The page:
Injury tolerances for oblique impact helmet testing
2004 (English)In: International Journal of Crashworthiness, ISSN 1358-8265, Vol. 9, no 1, 15-23 p.Article in journal (Refereed) Published
The most frequently sustained severe injuries in motorcycle crashes are injuries to the head, and many of these are caused by rotational force. Rotational force is most commonly the result of oblique impacts to the head. Good testing methods for evaluating the effects of such impacts are currently lacking. There is also a need for improving our understanding of the effects of oblique impacts on the human head. Helmet standards currently in use today do not measure rotational effects in test dummy heads. However rotational force to the head results in large shear strains arising in the brain, which has been proposed as a cause of traumatic brain injuries like diffuse axonal injuries (DAI). This paper investigates a number of well-defined impacts, simulated using a detailed finite element (FE) model of the human head, an FE model of the Hybrid III dummy head and an FE model of a helmet. The same simulations were performed on both the FE human head model and the FE Hybrid III head model, both fitted with helmets. Simulations on both these heads were performed to describe the relationship between load levels in the FE Hybrid III head model and strains in the brain tissue in the FE human head model. In this study, the change in rotational velocity and the head injury criterion (HIC) value were chosen as appropriate measurements. It was concluded that both rotational and translational effects are important when predicting the strain levels in the human brain.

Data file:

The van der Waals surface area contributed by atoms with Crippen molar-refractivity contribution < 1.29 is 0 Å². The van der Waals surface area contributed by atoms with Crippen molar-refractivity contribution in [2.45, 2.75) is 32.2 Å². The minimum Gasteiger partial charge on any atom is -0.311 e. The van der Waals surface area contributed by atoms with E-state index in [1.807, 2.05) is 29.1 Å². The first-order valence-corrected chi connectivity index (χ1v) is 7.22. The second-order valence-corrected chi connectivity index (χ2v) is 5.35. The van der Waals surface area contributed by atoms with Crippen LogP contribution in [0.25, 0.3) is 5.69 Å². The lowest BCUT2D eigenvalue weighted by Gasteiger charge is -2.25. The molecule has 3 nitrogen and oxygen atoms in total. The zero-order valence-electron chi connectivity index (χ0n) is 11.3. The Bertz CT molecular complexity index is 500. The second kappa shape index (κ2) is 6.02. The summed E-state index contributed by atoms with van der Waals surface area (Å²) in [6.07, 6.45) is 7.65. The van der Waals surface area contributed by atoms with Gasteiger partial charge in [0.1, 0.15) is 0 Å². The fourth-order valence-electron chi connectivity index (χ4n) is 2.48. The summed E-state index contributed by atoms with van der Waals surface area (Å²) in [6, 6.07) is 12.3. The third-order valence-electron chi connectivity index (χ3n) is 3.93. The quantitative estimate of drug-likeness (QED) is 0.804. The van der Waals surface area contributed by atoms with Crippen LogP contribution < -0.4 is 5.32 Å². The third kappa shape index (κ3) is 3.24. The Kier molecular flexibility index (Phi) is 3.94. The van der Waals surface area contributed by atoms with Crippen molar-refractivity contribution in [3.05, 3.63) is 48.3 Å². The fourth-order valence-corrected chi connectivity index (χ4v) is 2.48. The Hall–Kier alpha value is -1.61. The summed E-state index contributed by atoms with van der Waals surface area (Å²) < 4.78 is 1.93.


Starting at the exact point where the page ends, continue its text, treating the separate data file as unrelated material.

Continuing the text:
Place, publisher, year, edition, pages
2004. Vol. 9, no 1, 15-23 p.
injury tolerances, oblique impacts, helmet, head injuries and FE (finite element), diffuse axonal injury, human head
IdentifiersURN: urn:nbn:se:kth:diva-23144DOI: 10.1533/ijcr.2004.0268ISI: 000188769800002ScopusID: 2-s2.0-1342326292OAI: oai:DiVA.org:kth-23144DiVA: diva2:341842
QC 20100525 QC 201110312010-08-102010-08-102011-10-31Bibliographically approved